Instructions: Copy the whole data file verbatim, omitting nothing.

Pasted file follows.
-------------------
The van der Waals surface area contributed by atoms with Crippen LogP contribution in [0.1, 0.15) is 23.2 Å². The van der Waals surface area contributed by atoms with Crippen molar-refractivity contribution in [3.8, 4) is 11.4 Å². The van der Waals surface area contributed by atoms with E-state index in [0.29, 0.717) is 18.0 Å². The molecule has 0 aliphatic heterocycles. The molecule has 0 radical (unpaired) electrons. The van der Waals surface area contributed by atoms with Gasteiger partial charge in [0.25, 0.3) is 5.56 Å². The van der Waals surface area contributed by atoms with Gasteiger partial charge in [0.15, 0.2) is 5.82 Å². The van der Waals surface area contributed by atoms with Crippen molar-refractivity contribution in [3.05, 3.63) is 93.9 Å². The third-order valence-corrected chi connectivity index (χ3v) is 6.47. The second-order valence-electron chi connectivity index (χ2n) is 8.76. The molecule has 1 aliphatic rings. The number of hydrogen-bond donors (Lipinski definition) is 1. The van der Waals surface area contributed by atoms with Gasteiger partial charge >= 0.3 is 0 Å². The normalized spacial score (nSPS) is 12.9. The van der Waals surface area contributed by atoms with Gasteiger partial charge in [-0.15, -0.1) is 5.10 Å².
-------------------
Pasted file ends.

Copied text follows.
The van der Waals surface area contributed by atoms with Crippen LogP contribution in [0.1, 0.15) is 23.2 Å². The van der Waals surface area contributed by atoms with Crippen molar-refractivity contribution in [3.8, 4) is 11.4 Å². The van der Waals surface area contributed by atoms with E-state index in [0.29, 0.717) is 18.0 Å². The molecule has 0 aliphatic heterocycles. The molecule has 0 radical (unpaired) electrons. The van der Waals surface area contributed by atoms with Gasteiger partial charge in [0.25, 0.3) is 5.56 Å². The van der Waals surface area contributed by atoms with Gasteiger partial charge in [0.15, 0.2) is 5.82 Å². The van der Waals surface area contributed by atoms with Crippen molar-refractivity contribution in [3.05, 3.63) is 93.9 Å². The third-order valence-corrected chi connectivity index (χ3v) is 6.47. The second-order valence-electron chi connectivity index (χ2n) is 8.76. The molecule has 1 aliphatic rings. The number of hydrogen-bond donors (Lipinski definition) is 1. The van der Waals surface area contributed by atoms with Gasteiger partial charge >= 0.3 is 0 Å². The normalized spacial score (nSPS) is 12.9. The van der Waals surface area contributed by atoms with Gasteiger partial charge in [-0.15, -0.1) is 5.10 Å².